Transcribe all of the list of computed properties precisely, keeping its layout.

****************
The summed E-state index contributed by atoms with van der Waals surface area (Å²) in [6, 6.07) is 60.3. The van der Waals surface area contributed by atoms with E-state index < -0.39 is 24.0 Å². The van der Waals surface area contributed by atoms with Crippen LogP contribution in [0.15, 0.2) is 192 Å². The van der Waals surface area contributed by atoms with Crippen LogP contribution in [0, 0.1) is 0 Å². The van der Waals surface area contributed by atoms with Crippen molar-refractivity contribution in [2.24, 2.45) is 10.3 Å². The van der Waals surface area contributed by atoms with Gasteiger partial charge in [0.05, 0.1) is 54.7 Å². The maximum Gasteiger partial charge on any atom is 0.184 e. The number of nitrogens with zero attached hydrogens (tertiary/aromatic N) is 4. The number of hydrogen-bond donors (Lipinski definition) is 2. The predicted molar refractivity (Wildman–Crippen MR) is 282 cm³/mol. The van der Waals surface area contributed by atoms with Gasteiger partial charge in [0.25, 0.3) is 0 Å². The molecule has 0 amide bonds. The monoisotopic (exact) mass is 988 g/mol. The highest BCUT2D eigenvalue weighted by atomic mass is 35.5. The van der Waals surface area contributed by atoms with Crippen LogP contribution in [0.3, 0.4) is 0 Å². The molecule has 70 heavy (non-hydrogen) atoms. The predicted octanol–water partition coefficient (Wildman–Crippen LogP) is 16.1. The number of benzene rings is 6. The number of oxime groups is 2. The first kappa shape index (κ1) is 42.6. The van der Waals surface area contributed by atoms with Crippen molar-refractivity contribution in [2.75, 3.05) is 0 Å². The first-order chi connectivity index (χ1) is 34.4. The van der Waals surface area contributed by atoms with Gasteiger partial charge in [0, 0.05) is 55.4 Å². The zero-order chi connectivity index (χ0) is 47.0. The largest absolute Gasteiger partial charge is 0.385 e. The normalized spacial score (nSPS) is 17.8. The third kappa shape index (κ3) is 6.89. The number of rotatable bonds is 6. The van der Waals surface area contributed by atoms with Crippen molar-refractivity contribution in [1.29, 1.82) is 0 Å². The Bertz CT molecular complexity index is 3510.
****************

The summed E-state index contributed by atoms with van der Waals surface area (Å²) in [6, 6.07) is 60.3. The van der Waals surface area contributed by atoms with E-state index < -0.39 is 24.0 Å². The van der Waals surface area contributed by atoms with Crippen LogP contribution in [0.15, 0.2) is 192 Å². The van der Waals surface area contributed by atoms with Crippen LogP contribution in [0, 0.1) is 0 Å². The van der Waals surface area contributed by atoms with Crippen molar-refractivity contribution in [2.24, 2.45) is 10.3 Å². The van der Waals surface area contributed by atoms with Gasteiger partial charge in [0.05, 0.1) is 54.7 Å². The maximum Gasteiger partial charge on any atom is 0.184 e. The number of nitrogens with zero attached hydrogens (tertiary/aromatic N) is 4. The number of hydrogen-bond donors (Lipinski definition) is 2. The predicted molar refractivity (Wildman–Crippen MR) is 282 cm³/mol. The van der Waals surface area contributed by atoms with Gasteiger partial charge in [0.25, 0.3) is 0 Å². The molecule has 0 amide bonds. The monoisotopic (exact) mass is 988 g/mol. The highest BCUT2D eigenvalue weighted by atomic mass is 35.5. The van der Waals surface area contributed by atoms with Crippen LogP contribution in [0.3, 0.4) is 0 Å². The molecule has 70 heavy (non-hydrogen) atoms. The predicted octanol–water partition coefficient (Wildman–Crippen LogP) is 16.1. The number of benzene rings is 6. The number of oxime groups is 2. The first kappa shape index (κ1) is 42.6. The van der Waals surface area contributed by atoms with Crippen molar-refractivity contribution in [2.75, 3.05) is 0 Å². The first-order chi connectivity index (χ1) is 34.4. The van der Waals surface area contributed by atoms with Gasteiger partial charge in [0, 0.05) is 55.4 Å². The zero-order chi connectivity index (χ0) is 47.0. The largest absolute Gasteiger partial charge is 0.385 e. The normalized spacial score (nSPS) is 17.8. The third kappa shape index (κ3) is 6.89. The number of rotatable bonds is 6. The van der Waals surface area contributed by atoms with Crippen molar-refractivity contribution in [1.29, 1.82) is 0 Å². The Bertz CT molecular complexity index is 3510.